Draft2Digital Self-Publishing Platform – A User’s Review

4.61/5 (83)

Publishing with Draft2Digital – A User’s Review

I have one thing to say about my Draft2Digital review- WOW!

Draft2Digital (D2D) has been on my to-do list for a while now, but I didn’t want to share my thoughts until I had used it.

Now, however, with a couple of months under my belt, and a few ebooks published, all I can say is that Draft2Digital really looks like it knows what it is doing.

Like Smashwords, it is an aggregator. This means that it is a self-publishing service that publishes to retailers such as Apple, Kobo and Barnes & Noble among others.

Perhaps Smashwords has a few more aggregated retailers and libraries. But for me, I am only interested in the three main book retailers I mentioned above. So what does Draft2Digital offer and how does it stack up?


So what impressed me about Draft2Digital?

Firstly, after I registered my account, it only took ten minutes to add all the necessary details. It really was super easy.

This included my author profile and basic account information. Most importantly for me, as I am not a US resident, I also added my IRS tax exemption information.

All good to go after ten minutes? Yes! All I had all the boring stuff done in next to no time.

Next, I set up my payment information. again it was simple. Dreaft2Digital pays monthly by EFT or Paypal with only a $10.00 minimum.

For me, payment by Paypal, and once a month is a real winner over Smashwords, which pays quarterly.


Publishing a book

Then when I started on loading up my first ebook, there were some very pleasant surprises in store for me.

Setting up a pre-order was easy.

All I had to do was set my advanced publishing date on the first publishing page.

On the same page, loading up a Word document was a breeze. There was no need to read a long style guide or even create a table of contents, a title page or an about the author page.

All of these are added automatically by Draft2Digital. My Word file included all of these, so I had to go back and delete them from my manuscript file. But next time I’ll know better.

All you need to upload is your manuscript with your chapter headings. Dreaft2Digital looks after the rest,

Selecting genres is simple, and adding keywords separated by commas is a nice touch.

Setting the retail price has a super option. You can set different prices for individual retailers or even countries. It is a great option for Indie authors to be able to test pricing strategies in different markets.

Better still, was an option to add a New Release Email Notifications Signup page at the end of the ebook. And even a teaser page for other books in a series.

When I had my ebook ready to publish, there was another great feature.

I could download a preview of my ebook in epub file. I could also choose to download mobi and pdf formats as well. It really is a terrific way to check your ebook before you hit the publish button.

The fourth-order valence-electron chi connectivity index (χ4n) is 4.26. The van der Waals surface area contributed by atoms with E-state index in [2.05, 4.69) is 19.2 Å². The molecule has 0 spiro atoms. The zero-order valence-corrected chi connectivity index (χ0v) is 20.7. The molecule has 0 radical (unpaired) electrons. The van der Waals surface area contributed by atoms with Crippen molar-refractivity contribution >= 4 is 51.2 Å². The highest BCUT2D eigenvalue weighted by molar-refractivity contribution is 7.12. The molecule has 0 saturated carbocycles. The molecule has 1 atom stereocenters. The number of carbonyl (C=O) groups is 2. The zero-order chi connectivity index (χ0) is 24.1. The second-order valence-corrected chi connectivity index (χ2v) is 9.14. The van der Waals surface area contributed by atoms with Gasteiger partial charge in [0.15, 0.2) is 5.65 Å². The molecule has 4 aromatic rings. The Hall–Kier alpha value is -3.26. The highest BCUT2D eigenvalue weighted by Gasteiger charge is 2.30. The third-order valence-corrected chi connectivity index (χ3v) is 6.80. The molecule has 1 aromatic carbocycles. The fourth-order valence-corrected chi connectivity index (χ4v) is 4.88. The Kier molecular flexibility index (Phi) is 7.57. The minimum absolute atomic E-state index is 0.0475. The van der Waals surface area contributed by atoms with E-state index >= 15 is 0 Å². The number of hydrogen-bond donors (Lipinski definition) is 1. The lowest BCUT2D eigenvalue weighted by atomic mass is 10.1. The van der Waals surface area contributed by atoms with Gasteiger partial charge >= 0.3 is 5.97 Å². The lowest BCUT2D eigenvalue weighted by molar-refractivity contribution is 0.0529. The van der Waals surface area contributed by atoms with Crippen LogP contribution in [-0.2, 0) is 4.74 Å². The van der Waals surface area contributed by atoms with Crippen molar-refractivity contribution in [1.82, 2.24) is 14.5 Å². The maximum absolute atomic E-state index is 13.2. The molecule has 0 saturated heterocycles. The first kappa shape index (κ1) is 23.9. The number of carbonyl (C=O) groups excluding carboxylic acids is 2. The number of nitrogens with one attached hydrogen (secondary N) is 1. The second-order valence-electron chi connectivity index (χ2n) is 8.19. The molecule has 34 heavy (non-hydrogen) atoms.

Okay, all done. I published my first ebook without a one single hassle.


But Draft2Digital had another pleasant surprise in store for me.

Not only did I get the standard confirmation of publishing email, but a little later I started getting emails confirming that my ebook was live on Apple.

Followed by another for Kobo. Both with links to my ebooks on each retailer, which I could use for promotion. I like this small gesture, a lot!

Okay, it’s only been a short while of testing and trying out features. But all I can say is that Draft2Digital ticks off all of my priority self-publishing boxes and a lot more.

The only very small moan I have is that I would like to have information about what SEO D2D apply to its published ebooks. But this is really a very minor point.

Like most self-published authors, I like to have some of my ebooks exclusive with KDP Select, and others open-published.

In the past, I have used Smashwords to distribute to retailers other than Amazon.

However, I will now have to reconsider. Draft2Digital really impressed me with its publishing platform and it has all the distribution channels I want to use.

While I know the realistic sales potential of Apple, B&N and Kobo, I am still looking forward to seeing how my few ebooks fare after using Draft2Digital.

I will add a follow-up post in a few months once I have some hard data.



It has now been over a year since I wrote this review.

All I can say is that I am still super impressed with Draft2Digital. Now that I have sold some books, I can say that the sales report system is easy to check.

Another small improvement is that when authors sell only a few books per month, there is now no minimum payment threshold for Paypal payments. So you get paid every month for every book sale. Even if you only sell one copy.

Another tool that I am using now is D2D’s universal book link. It’s a very clever way to promote your books on all your retailers using only one link.

If you are thinking about changing your ebook sales strategy from only Amazon to open publishing, perhaps you should consider Draft2Digital as your aggregator to help in selling your books on other retailers.


Are you new to ebook publishing?

If you are getting ready to publish an ebook for the first time, Draft2Digital has produced a great video to help you through the book publishing process.

Sometimes it is easier to see how it is done rather than reading a long how-to guide for publishing advice. So for those of you who prefer to see how it works, this video will certainly help you.


You can read my updated and extended review of Draft2Digital vs Smashwords here.


Update: Draf2Digital now offers free author pages to help in author discoverability.